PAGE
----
Romanian National Expansion: Law 248/2015

natoinal expansion

“In my opinion, investing in early education is the most important investment we can make.“ Vasile Ivanoff, General Secretary, Dâmbovița County Council

“OvR’s program and food coupon mechanism is a remarkably successful initiative.“ Ion Prioteasa, President, Dolj County Council

Romania made a major leap forward in addressing the extreme education gap between Roma* and the rest of Romania’s children when the Parliament passed a bill promoting every child’s right to participate in kindergarten on the 7th of October 2015. The vote in the Romanian Chamber of Deputies was 289 votes in favor, 1 against and 5 abstentions having gained full support from all the political parties in Romania. (The bill was passed by the Senate Chamber in June.) (to be highlighted or inserted as a box)

Law 248/2015 will finance a national program with 13.2 million to encourage 3- to 6-year-old children living in poverty to regularly attend grădiniță. Based on the Fiecare Copil în Grădiniță model, parents living under the poverty line will receive €11 per month in food coupons if their child attends preschool every day.

Like many of the best programs, FCG originated “bottom-up” – as a joint venture between an NGO (OvidiuRo), local authorities and neighborhood schools – to address the widespread phenomenon of early school abandonment that was rampant in many poor rural communities. The authorities knew this was a serious problem but they had neither a long-term strategy nor the resources to tackle it.

Many communities had benefited sporadically from short-term outside grants but most of these programs terminated as soon as the outside funds ran out, and therefore never lasted long enough to take root in the community or to make any measurable difference in student outcomes. Fiecare Copil în Grădiniță was different from these other programs in four basic ways:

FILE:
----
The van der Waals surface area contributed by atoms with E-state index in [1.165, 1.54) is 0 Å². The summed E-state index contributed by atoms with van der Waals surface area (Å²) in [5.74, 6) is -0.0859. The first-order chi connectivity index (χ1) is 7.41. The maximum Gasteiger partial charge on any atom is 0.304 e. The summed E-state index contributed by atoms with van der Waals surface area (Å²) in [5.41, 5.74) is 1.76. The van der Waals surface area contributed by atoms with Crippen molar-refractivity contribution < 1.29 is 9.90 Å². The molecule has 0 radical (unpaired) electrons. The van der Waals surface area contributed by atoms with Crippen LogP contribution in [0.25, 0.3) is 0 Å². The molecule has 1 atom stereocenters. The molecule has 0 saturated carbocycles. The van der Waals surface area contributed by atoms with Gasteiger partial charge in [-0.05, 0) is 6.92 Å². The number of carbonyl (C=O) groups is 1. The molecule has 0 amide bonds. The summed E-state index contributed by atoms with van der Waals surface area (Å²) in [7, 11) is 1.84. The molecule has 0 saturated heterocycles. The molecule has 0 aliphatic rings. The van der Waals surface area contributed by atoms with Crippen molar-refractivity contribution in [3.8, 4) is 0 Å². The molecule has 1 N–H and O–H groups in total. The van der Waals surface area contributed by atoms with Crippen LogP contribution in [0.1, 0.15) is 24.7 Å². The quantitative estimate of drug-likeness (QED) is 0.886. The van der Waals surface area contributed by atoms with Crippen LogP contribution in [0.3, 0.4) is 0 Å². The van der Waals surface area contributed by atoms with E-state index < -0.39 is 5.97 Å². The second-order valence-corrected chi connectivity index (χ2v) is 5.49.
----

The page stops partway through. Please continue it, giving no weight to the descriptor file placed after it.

1. Significant investment from the local authorities: The local council was required to provide at least €35 per child for school clothes.
  2. Long-term commitment from OvidiuRo: It was clear that OvR was there to help develop and sustain the programs, not just to check their invoices.
  3. Medium-term management transition plan: In 2014, OvR introduced a process to wean well-functioning programs from management dependence on OvR, making 13 communities “autonomous” (i.e., local coordinators made all program decisions and monitoring independent of FCG, while still providing quarterly reports to OvR). At the same time, eight communities became semi-autonomous. (OvR continues to monitor and audit attendance records but local coordinators make local day-to-day decisions.)
  4. Positive word of mouth: The success of the pilot programs piqued the interest of other communities and county authorities, enabling the program to grow organically in the first few years.

Cluj County Council was the first public authority to allocate funds to scale-up FCG when in 2014 Cluj covered food coupon costs in four new communities. In 2015 the number of Cluj communities grew to 10. The County Child Protection Services runs the program in partnership with the County School Inspectorate.


*Program participation is based solely on family income, not ethnicity. Nonetheless, the majority of families that qualify due to extreme poverty are Roma, although most do not identify as Roma on government census forms.